Windows 10 Opinion: Vendors in No Hurry to Develop Universal Apps
There’s been a lot of expectation around Windows 10 concerning the availability and quality of touch-friendly Universal Apps, which run on any Windows 10 device. Many regard the future success or failure of the Universal App platform as a key indicator of whether Windows 10 Mobile, will survive long-term and whether Windows can gain traction as a tablet OS.
Microsoft’s Universal App platform, previously known as Metro and Modern UI apps, got off to a rocky start when Windows 8 failed to muster much enthusiasm from consumers and business users, largely due to the lack of Start menu and split personality that required PC users to run Universal Apps in isolation from the desktop.
Windows 10 has been praised across the board for combining the best bits of Windows 7 and 8, providing users with a Start menu that also includes Live Tiles from the Windows 8 Start screen, and the ability to run Universal Apps in desktop windows, blurring the line between legacy desktop and Universal apps. You can read more about my impressions in the article, “Opinion Windows 10: Two Weeks Later.” But there’s also been some unrest about the lack of new Universal Apps, and the poor quality of existing ones — including the built-in Mail app in Windows 10 — with many wondering why the launch of Windows 10 wasn’t met with a significant increase in the quantity of apps being developed.
Say Goodbye to Traditional PC Lifecycle Management
Traditional IT tools, including Microsoft SCCM, Ghost Solution Suite, and KACE, often require considerable custom configurations by T3 technicians (an expensive and often elusive IT resource) to enable management of a hybrid onsite + remote workforce. In many cases, even with the best resources, organizations are finding that these on-premise tools simply cannot support remote endpoints consistently and reliably due to infrastructure limitations.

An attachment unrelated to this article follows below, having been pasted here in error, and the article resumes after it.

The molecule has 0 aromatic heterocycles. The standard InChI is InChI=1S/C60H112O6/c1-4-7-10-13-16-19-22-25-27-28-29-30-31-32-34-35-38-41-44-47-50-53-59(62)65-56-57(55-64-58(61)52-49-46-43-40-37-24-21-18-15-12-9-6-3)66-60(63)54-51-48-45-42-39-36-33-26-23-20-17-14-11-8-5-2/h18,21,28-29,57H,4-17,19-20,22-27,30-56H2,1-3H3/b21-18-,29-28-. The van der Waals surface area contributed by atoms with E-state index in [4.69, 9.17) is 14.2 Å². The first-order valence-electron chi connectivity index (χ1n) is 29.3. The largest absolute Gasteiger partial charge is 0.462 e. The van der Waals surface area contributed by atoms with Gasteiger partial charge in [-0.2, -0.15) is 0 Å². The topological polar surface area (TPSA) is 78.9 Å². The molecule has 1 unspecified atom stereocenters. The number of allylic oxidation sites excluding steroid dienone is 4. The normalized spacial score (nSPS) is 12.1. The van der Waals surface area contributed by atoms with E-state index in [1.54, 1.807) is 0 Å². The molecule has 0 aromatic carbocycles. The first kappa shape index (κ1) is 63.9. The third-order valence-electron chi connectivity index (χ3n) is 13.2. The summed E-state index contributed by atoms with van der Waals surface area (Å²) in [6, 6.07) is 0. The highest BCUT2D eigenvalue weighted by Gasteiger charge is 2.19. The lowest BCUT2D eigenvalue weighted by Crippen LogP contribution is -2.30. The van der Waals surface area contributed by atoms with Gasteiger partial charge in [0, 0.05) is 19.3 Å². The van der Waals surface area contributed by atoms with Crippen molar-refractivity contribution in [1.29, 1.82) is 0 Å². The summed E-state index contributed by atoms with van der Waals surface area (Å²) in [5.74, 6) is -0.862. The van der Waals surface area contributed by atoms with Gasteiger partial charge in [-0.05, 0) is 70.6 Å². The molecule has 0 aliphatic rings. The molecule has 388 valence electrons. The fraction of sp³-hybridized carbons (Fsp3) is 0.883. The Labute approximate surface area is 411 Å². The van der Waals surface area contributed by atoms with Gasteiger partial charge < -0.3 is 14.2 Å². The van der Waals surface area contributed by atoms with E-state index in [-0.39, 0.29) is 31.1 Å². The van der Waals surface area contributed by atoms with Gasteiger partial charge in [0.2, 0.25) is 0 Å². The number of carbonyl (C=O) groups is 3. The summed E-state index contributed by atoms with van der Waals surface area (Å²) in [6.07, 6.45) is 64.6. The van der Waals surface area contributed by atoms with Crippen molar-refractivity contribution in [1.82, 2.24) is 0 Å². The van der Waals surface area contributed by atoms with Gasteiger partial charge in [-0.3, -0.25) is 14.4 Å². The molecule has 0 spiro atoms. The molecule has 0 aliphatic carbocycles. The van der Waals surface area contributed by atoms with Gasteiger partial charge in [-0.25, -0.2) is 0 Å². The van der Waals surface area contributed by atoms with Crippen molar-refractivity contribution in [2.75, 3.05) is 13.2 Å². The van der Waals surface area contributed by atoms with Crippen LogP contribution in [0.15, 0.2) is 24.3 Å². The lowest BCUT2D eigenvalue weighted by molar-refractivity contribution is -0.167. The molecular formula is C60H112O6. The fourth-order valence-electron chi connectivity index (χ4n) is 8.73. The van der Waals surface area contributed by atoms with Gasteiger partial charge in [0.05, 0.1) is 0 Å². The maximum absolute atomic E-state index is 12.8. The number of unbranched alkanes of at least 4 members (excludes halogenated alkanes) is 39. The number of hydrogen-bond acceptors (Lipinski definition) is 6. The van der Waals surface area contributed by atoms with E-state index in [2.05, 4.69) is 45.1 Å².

Windows 7 market share
Despite the massive uptake of Windows 10 in the month since it was launched, Windows 7 remains and will remain for a significant time, the OS with the largest install base on desktop PCs. While this remains the case, it doesn’t make much sense for developers to prioritize developing Windows Universal Apps, because they don’t run on Windows 7.
The only other situation that might change this is if Windows 10 Mobile significantly helps to increase the market share of Windows Phone, as up to 90 percent of code developed for Universal Apps can be shared between PC and mobile. But without an improvement in the quality and quantity of Universal Apps, or a boost in sales because businesses or consumers are drawn to Continuum, it’s unlikely to take off big time until portable display technology becomes more affordable. And because Windows 10 Mobile is not going to increase Microsoft’s share of the mobile market by itself, it’s something of a catch-22 situation.
Instagram, Facebook, and Slack
You’ve only got to look at the situation with some of the big social media apps on Windows to see that very little is likely to change soon. After a year of no updates, the official Instagram app for Windows Phone, was updated last week with ‘performance improvements, crash fixes, and UX refinements,’ but not with anything that actually makes it desirable to use, or to pose a threat to 6tag, the Instagram client of choice for savvy Windows Phone users.
Facebook is still in a state of limbo on Windows, with Windows Phone sporting a separate Messenger app, which is developed and maintained by Facebook, and a newsfeed client developed by Microsoft that’s inferior to the same app on rival platforms. If you thought the arrival of Windows 10 would herald a Universal Facebook newsfeed and messenger app for Windows, you’d be wrong. The PC has an integrated messenger and news feed app, which is something that needs to change, because there’s something in not being distracted by your Facebook newsfeed when all you wanted to do was send a message. At the time of writing, there’s no sign of that happening.
Slack has just opened its public beta for its Windows Phone app to anyone who wants to give it a try, and the app is perfectly serviceable. But again, there’s no sign of a Universal App just yet, as the desktop client quite understandably needs to work on Windows 7.
A positive future for Universal Apps?
But it’s not all bad news. The recently released suite of Microsoft Office suite apps for Windows 10 are Universal, and a great demonstration of what can be achieved using the platform. There are some other shining examples, such as Tweetium, but until Windows 7 starts to become a distant memory, I think the number of great quality Windows 10 apps is likely to remain limited. Hopefully in a year or two from now, Windows Mobile 10 will have clung on to life, and I’ll be able to tell a different story.